10. I haven’t investigated the possibility that WIndows would be a subscription-based service.
    Is there really chat about that?
    Like you, I’m not into gaming so that could be a game-changer for me as well.

  11. If Windows 12 becomes subscription-based, would this mean one would require a subscription for each device? If so, another game changer, Mindblower!

    1. This is getting really funny. I am not suggesting for one minute that Windows will become subscription based, and this idea was not based on any sort of rumor, it was based merely on a thought expressed in an email from Richard to myself. There is no definitive proof one way or the other and what is expressed in that Windows Latest article is merely an opinion.

      Personally, I very much doubt MS will go the subscription route but I wondered what sort of reaction users would have to that eventuality, that’s all.

  12. I’ve used Linux for a long time now, even though I am using Windows a fair bit presently as I am creating videos and elp documents for software I can’t run on Linux. My desktop has Windows 10, Manjaro KDE and AVLinux on it across multiple drives. I have two Linux laptops with Mint on them and another laptop with Windows. Two of the laptops are old work computers from my wife’s job so I got pro laptops at a bargain price. Wiped them and then loaded up an OS. I have had very few problems with Linux. I put both my father and uncle (Both around 90 now) onto Linux Mint and can hook up to them remotely if I do need to do something that they can’t. They have only problems with their memory, forgetting things etc. They don’t have to worry about keeping AV software updated as Linux installs updates for everything. The vast majority of hardware just works when plugged in. Occasionally there are problems when packages get updated. I couldn’t get a printer working for a while, but that was remedied later on and no need to install the Linux drivers that needed an older package.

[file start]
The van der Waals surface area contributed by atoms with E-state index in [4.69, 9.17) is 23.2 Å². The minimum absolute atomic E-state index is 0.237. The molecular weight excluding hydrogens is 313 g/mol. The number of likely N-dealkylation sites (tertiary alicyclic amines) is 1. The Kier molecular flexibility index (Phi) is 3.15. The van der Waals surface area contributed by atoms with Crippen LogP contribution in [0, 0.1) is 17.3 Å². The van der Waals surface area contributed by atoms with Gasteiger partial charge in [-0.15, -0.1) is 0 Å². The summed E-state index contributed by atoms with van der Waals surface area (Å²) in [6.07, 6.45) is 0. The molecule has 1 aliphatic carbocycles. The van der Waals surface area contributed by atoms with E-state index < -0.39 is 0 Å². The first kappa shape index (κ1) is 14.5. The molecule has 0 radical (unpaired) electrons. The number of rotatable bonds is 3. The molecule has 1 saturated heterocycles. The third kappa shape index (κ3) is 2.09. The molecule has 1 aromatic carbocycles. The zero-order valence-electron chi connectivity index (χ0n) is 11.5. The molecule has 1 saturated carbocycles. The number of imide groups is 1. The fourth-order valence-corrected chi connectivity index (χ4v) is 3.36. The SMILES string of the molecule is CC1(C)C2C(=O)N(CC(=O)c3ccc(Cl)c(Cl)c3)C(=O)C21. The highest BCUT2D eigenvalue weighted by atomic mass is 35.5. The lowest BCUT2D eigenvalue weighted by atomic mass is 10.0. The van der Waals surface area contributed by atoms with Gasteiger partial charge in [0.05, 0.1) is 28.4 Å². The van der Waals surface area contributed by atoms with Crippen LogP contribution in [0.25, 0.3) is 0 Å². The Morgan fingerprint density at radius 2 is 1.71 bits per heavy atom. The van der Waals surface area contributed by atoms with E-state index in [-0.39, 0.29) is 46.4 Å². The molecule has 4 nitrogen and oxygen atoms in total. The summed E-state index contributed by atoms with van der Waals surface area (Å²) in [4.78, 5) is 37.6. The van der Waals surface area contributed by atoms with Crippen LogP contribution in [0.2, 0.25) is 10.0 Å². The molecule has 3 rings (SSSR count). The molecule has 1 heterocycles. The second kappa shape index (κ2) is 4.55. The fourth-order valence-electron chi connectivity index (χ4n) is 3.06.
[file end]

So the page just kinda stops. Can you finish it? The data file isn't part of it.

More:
Overall, there isn’t much I can do on Windows that I can’t do in Linux. There is a need to learn to use some different software and ways of working. I use Affinity software in Windows, which I love, but in Linux I need to use GIMP – which is fantastic and I use it in Windows too, Scribus for DTP which is a good package, and Inkscape for vector graphics… I think that generally, Linux is a better OS, it’s just that it doesn’t have some of the software available that users may want to use. But, if people are running lots of open source software in Windows, it’s less of a learning curve moving to Linux.